Why Dessert as a Bribe is a Bad Bargain

Aug 13, 2010 by

Let’s just say we want to eat ice cream every night as dessert after dinner. We’re grown-ups, so we eat our dinner first. The problem comes when the kids, who don’t care about what’s good for them, just want to eat the ice cream and skip the salad, meat and veggies.

So we make a bargain, for their own good: they have to eat dinner before they can have ice cream. Sometimes it works. Sometimes maybe it’s the only way we can make the children eat their dinner.  It becomes complicated, though: just how much dinner must one eat to get the ice cream? If they won’t eat what we want them to eat, we deny them the ice cream. Then they throw fits. Should we quit eating ice cream? Should we let the kids do what they want? Things are not going well, and no answer to the problem seems quite right.

I think eating ice cream every night is unhealthy.  But that aside, using one food to coerce children to eat another has other negative long-term results.

The danger is they might react the way kids often do in such circumstances.

A study was done on preschoolers to see how they responded to being bribed to do things that they would normally be willing to do. The kids were offered incentives for coloring with markers instead of crayons. So, naturally, the kids colored more with the markers that day. But the next time, when no one was rewarding them for using the markers, they used the markers less than they had before.  They used them less than the other group of kids who hadn’t been bribed. The fact that someone had wanted them to use the markers and rewarded them for doing so seems to have taken some of the shine off using markers.

In a similar study, some other kids were offered incentives for trying a new yogurt drink. Others were just offered a taste, freely. The ones offered the prizes didn’t much want to drink it later without a prize. Those who got no prize were more likely to like it and to drink it again later.

So maybe kids don’t like being manipulated in general. Maybe that’s what put a bad taste in their mouth. Or maybe getting a prize for doing something planted the idea in their heads that it wasn’t something worth doing on its own, without a prize. Their perceived value of the markers and the drink seems to have gone down.  Either way, positioning good food as a means to an end, the obstacle between them and what they want,  does little to establish it in kids’ minds as something they actually like and want.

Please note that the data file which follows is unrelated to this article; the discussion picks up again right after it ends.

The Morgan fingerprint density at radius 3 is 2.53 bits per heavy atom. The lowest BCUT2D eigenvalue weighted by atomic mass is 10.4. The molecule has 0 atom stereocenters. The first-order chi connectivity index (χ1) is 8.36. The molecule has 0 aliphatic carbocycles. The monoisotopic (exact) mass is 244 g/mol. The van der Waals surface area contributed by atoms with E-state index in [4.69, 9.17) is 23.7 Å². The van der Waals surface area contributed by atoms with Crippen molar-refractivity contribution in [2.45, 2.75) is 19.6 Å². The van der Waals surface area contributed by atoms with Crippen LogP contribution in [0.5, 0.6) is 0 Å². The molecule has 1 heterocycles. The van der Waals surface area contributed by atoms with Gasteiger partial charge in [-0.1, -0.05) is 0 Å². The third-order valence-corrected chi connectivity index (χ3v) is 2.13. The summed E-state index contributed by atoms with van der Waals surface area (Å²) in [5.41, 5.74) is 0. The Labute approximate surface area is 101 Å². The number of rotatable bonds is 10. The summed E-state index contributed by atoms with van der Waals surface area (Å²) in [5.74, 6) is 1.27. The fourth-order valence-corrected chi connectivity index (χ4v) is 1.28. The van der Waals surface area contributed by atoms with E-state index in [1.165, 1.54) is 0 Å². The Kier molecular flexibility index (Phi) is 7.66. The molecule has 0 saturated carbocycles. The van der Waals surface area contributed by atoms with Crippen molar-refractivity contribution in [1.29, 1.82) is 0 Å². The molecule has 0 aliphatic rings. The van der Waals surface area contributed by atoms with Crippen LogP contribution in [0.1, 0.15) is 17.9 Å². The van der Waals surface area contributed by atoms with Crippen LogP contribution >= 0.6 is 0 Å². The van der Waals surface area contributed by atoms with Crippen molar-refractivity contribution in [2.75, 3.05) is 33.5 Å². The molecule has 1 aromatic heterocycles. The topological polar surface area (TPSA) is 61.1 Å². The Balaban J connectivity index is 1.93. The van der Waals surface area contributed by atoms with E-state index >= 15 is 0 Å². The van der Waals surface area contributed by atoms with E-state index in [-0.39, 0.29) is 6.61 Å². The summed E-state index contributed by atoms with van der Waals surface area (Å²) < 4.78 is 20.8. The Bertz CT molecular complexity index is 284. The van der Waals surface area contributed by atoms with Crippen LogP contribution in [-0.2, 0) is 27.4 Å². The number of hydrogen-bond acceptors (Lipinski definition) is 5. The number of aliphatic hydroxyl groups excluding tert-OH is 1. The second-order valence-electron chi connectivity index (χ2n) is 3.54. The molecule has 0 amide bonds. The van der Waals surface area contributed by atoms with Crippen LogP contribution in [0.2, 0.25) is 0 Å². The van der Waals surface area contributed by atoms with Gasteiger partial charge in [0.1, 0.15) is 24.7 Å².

What is intended to encourage appears to actually serve to discourage. We just might be asking for more food resistance rather than real compliance or generally better eating.

Using dessert to get kids to eat dinner is an unsustainable, short-term solution that works against getting your kid’s healthy appetite working on its own long term.

A kid who’s relating normally to food is going to enjoying eating a healthy dinner.  It is possible to have kids who eat real food with gusto every day, given the proper environment. My kids are proof of it.

In several ways, using dessert as a lever to get kids to eat dinner establishes a bad relationship to food:

  1. It positions dinner as something you need compensation to eat.
  2. It gets you in the habit of eating what you don’t want to eat, maybe eating more than you really want, instead of a habit of enjoying and wanting healthy foods.
  3. It shortchanges the joy eating real food can be.
  4. It probably sets kids up for craving sugar.
  5. It develops the habit of eating real food not because we like it but because we want the dessert afterwards.
  6. It develops dependency and fussiness instead of a self-propelling, natural, healthy appetite.

Let’s compare eating to reading.  A child who grows up from toddlerhood being read to will want to read on his own. He will like to read and enjoy reading.  What have you accomplished if you get kids to read only by bribing them?  A book or two read reluctantly and little desire to read more. If you’re very lucky, they’ll stumble across loving books on the way to getting the bribe, but the bribe itself makes that considerably less likely.

Coming soon:

How to Insure that Kids Eat Dinner whether There’s Dessert or Not

How to Deal with Food Tantrums

How to Have Dessert without Making it a Bribe

Dos and Don’ts of Dealing with Dessert

Related posts:

Leveraging Dessert to Get Kids to Eat Dinner Every Night

The Right Strategy to Get Kids to Eat: Put Gas in that Car

© Sacred Appetite / Anna Migeon / 13 August 2010 / All rights reserved

Trackbacks

  1. […] try tricking them into eating good foods by offering bargains and rewards, but those tactics can backfire. Too easily, the lesson becomes that dessert is the good thing and the nutritious meal is something […]

  2. […] Why dessert as a bribe is a bad bargain […]

  3. […] For more specific suggestions for breaking out of the dessert bribe trap, see my Aug. 17 comments on Why dessert as a bribe is a bad bargain […]